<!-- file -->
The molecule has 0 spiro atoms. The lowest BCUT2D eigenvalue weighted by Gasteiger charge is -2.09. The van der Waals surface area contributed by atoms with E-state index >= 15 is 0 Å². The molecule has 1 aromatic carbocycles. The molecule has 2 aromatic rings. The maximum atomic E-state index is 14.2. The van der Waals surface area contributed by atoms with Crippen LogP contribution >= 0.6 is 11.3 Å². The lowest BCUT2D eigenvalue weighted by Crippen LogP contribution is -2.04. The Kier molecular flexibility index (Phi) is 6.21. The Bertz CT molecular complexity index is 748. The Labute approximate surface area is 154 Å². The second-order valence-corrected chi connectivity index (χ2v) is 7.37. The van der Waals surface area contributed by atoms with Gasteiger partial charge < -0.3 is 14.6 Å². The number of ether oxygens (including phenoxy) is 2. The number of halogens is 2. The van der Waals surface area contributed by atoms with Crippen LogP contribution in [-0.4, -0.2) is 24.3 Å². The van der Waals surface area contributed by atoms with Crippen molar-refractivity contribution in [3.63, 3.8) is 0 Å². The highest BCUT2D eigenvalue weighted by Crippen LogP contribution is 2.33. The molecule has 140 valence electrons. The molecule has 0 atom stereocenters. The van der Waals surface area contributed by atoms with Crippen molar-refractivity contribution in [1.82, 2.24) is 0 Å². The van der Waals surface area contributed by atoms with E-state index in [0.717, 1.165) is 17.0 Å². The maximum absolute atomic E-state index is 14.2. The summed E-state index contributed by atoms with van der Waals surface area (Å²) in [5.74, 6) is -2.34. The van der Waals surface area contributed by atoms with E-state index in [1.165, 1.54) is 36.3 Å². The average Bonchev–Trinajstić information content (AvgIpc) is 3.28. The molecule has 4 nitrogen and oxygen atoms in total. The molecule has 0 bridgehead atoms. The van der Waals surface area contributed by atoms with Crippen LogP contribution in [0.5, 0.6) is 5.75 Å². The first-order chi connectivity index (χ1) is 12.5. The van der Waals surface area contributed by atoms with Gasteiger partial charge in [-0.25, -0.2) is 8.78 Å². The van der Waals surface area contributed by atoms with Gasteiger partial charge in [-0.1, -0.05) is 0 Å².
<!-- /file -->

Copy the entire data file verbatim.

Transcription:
The molecule has 0 spiro atoms. The lowest BCUT2D eigenvalue weighted by Gasteiger charge is -2.09. The van der Waals surface area contributed by atoms with E-state index >= 15 is 0 Å². The molecule has 1 aromatic carbocycles. The molecule has 2 aromatic rings. The maximum atomic E-state index is 14.2. The van der Waals surface area contributed by atoms with Crippen LogP contribution >= 0.6 is 11.3 Å². The lowest BCUT2D eigenvalue weighted by Crippen LogP contribution is -2.04. The Kier molecular flexibility index (Phi) is 6.21. The Bertz CT molecular complexity index is 748. The Labute approximate surface area is 154 Å². The second-order valence-corrected chi connectivity index (χ2v) is 7.37. The van der Waals surface area contributed by atoms with Gasteiger partial charge < -0.3 is 14.6 Å². The number of ether oxygens (including phenoxy) is 2. The number of halogens is 2. The van der Waals surface area contributed by atoms with Crippen LogP contribution in [-0.4, -0.2) is 24.3 Å². The van der Waals surface area contributed by atoms with Crippen molar-refractivity contribution in [3.63, 3.8) is 0 Å². The highest BCUT2D eigenvalue weighted by Crippen LogP contribution is 2.33. The molecule has 140 valence electrons. The molecule has 0 atom stereocenters. The van der Waals surface area contributed by atoms with Crippen molar-refractivity contribution in [1.82, 2.24) is 0 Å². The van der Waals surface area contributed by atoms with E-state index in [0.717, 1.165) is 17.0 Å². The maximum absolute atomic E-state index is 14.2. The summed E-state index contributed by atoms with van der Waals surface area (Å²) in [5.74, 6) is -2.34. The van der Waals surface area contributed by atoms with E-state index in [1.165, 1.54) is 36.3 Å². The average Bonchev–Trinajstić information content (AvgIpc) is 3.28. The molecule has 4 nitrogen and oxygen atoms in total. The molecule has 0 bridgehead atoms. The van der Waals surface area contributed by atoms with Crippen LogP contribution in [0.5, 0.6) is 5.75 Å². The first-order chi connectivity index (χ1) is 12.5. The van der Waals surface area contributed by atoms with Gasteiger partial charge in [-0.25, -0.2) is 8.78 Å². The van der Waals surface area contributed by atoms with Gasteiger partial charge in [-0.1, -0.05) is 0 Å².